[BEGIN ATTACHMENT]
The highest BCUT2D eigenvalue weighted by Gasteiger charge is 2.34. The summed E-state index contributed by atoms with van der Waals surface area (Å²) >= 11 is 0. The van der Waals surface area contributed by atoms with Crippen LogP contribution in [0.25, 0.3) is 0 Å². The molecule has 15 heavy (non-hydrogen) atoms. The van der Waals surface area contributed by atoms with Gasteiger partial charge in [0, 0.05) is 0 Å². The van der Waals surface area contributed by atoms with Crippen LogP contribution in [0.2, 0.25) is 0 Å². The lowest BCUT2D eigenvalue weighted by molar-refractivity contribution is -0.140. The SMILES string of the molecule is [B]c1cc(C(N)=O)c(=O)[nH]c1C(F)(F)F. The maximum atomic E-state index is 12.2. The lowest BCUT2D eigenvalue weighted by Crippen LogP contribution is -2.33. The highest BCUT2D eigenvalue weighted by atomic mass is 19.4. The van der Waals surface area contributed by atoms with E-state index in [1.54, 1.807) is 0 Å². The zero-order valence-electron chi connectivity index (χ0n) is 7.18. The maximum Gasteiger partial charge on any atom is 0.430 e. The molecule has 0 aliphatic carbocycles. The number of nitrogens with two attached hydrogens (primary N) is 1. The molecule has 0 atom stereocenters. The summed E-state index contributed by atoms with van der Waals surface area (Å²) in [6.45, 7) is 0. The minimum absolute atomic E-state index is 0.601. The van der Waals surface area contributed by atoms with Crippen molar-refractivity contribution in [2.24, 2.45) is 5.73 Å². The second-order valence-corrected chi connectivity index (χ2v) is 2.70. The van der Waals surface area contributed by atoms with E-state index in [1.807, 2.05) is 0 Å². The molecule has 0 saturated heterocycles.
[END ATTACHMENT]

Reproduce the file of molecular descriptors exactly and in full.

The highest BCUT2D eigenvalue weighted by Gasteiger charge is 2.34. The summed E-state index contributed by atoms with van der Waals surface area (Å²) >= 11 is 0. The van der Waals surface area contributed by atoms with Crippen LogP contribution in [0.25, 0.3) is 0 Å². The molecule has 15 heavy (non-hydrogen) atoms. The van der Waals surface area contributed by atoms with Gasteiger partial charge in [0, 0.05) is 0 Å². The van der Waals surface area contributed by atoms with Crippen LogP contribution in [0.2, 0.25) is 0 Å². The lowest BCUT2D eigenvalue weighted by molar-refractivity contribution is -0.140. The SMILES string of the molecule is [B]c1cc(C(N)=O)c(=O)[nH]c1C(F)(F)F. The maximum atomic E-state index is 12.2. The lowest BCUT2D eigenvalue weighted by Crippen LogP contribution is -2.33. The highest BCUT2D eigenvalue weighted by atomic mass is 19.4. The van der Waals surface area contributed by atoms with E-state index in [1.54, 1.807) is 0 Å². The zero-order valence-electron chi connectivity index (χ0n) is 7.18. The maximum Gasteiger partial charge on any atom is 0.430 e. The molecule has 0 aliphatic carbocycles. The number of nitrogens with two attached hydrogens (primary N) is 1. The molecule has 0 atom stereocenters. The summed E-state index contributed by atoms with van der Waals surface area (Å²) in [6.45, 7) is 0. The minimum absolute atomic E-state index is 0.601. The van der Waals surface area contributed by atoms with Crippen molar-refractivity contribution in [2.24, 2.45) is 5.73 Å². The second-order valence-corrected chi connectivity index (χ2v) is 2.70. The van der Waals surface area contributed by atoms with E-state index in [1.807, 2.05) is 0 Å². The molecule has 0 saturated heterocycles.